This whimsical poem of four lines goes as follows:
An angel, robed in spotless white,
Bent down and kissed the sleeping Night.
Night woke to blush; the sprite was gone.
Men saw the blush and called it Dawn.
The theme of this poem is love. God's love wakes up the world and brings on the beautiful rosy colored dawn.
In the poem, Dunbar personifies (give human traits to) Night, depicting is as a woman asleep. An angel—a messenger from God—kisses Night. To kiss a person symbolizes love. The angel's spotless white robe symbolizes purity. The angel therefore sends Night a message of love from God. This is a message of a pure or spotless form of love. This message—this kiss—awakes Night, delighting and surprising her, and causes dawn or light to come into the world.
The larger theme is that love, which comes from God, wakes up and lights up all of us. It brings us from the darkness of night to the light of dawn.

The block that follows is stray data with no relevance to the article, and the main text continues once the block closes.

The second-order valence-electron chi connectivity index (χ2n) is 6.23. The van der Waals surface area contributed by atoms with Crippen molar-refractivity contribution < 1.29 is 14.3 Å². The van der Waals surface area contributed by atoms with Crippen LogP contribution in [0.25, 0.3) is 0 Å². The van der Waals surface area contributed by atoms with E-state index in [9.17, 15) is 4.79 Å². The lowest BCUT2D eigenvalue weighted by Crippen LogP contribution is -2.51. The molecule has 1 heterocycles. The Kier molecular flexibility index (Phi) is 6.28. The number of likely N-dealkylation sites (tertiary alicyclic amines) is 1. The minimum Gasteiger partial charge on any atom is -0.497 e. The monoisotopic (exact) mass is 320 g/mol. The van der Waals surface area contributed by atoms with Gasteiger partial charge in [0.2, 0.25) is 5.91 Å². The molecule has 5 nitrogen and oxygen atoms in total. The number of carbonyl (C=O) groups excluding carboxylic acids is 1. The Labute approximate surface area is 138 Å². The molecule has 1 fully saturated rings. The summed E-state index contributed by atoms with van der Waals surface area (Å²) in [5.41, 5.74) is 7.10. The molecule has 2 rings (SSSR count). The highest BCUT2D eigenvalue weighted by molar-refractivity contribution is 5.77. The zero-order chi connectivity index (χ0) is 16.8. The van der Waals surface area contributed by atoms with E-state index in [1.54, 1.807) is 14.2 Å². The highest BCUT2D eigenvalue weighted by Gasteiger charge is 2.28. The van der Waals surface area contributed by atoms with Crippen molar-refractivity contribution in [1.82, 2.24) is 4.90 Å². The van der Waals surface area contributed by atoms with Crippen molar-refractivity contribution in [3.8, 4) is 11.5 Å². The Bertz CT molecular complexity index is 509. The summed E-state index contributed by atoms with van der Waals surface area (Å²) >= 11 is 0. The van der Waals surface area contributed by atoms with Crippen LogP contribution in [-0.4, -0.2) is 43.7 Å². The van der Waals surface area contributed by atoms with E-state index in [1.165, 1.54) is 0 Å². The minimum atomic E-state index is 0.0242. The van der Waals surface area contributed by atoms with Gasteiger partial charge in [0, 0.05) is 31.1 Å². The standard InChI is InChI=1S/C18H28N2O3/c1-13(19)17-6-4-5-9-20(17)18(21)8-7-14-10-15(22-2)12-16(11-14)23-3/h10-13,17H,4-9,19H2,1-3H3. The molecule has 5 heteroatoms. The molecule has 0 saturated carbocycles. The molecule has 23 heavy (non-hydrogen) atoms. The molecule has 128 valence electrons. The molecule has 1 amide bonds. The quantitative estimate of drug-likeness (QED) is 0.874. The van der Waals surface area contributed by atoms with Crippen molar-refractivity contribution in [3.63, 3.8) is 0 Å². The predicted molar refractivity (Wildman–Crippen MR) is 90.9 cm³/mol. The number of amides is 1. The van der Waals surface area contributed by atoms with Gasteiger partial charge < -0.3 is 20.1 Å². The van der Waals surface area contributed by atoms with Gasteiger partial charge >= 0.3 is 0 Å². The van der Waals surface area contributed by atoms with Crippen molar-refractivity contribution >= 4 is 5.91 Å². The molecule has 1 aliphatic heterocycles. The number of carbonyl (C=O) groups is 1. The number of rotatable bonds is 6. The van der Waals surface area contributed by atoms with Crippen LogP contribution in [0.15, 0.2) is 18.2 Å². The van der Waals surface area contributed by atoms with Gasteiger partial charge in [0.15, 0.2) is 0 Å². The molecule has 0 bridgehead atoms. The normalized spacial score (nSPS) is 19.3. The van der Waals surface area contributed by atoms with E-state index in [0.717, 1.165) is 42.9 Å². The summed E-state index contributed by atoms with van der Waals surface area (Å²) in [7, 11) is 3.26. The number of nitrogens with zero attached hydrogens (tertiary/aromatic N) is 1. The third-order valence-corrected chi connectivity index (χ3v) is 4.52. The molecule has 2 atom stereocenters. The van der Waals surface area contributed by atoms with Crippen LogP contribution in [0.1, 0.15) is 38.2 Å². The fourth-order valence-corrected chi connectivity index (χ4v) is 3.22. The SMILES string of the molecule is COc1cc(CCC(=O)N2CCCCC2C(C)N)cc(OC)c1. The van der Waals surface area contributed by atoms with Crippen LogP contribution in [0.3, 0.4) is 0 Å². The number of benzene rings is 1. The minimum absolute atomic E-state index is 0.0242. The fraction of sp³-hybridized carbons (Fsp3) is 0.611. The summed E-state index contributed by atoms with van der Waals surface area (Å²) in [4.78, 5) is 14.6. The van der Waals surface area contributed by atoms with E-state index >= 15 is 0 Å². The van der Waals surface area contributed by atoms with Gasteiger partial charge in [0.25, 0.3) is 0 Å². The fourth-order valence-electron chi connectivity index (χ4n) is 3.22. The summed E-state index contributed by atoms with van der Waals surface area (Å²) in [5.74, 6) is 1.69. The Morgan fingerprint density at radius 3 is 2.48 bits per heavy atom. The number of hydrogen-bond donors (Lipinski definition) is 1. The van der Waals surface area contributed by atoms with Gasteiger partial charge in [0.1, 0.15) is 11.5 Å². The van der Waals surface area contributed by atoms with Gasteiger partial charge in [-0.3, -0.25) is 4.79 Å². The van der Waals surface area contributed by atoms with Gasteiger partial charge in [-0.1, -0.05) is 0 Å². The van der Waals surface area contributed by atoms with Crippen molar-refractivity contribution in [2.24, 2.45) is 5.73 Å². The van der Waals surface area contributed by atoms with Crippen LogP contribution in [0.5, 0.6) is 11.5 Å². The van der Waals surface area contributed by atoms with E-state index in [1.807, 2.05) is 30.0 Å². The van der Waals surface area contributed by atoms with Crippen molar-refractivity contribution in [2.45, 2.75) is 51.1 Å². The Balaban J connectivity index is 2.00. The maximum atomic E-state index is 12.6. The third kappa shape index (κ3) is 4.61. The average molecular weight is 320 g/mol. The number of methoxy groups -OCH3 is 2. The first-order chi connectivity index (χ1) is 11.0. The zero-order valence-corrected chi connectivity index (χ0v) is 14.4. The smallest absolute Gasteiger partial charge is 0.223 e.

The poem "Dawn," by Paul Laurence Dunbar, is a short, four line poem. The poem, while not long, provides a very distinct theme. Given that theme refers to the subject of a poem, Dunbar provides two very direct clues as to the theme, the title and the last line.
The title of the poem allows readers to identify the subject of the text. Given that the poem describes how dawn came about, by a white-robed angel kissing night and night blushing, the poem's theme is solidified.
The last line of the poem describes how dawn was named. Men saw Night blush, after being kissed by the white-robed angel, and named it based upon the hue of color seen on the cheek of Night. Given that night was no longer darkened, the dawn was named for the oncoming of light.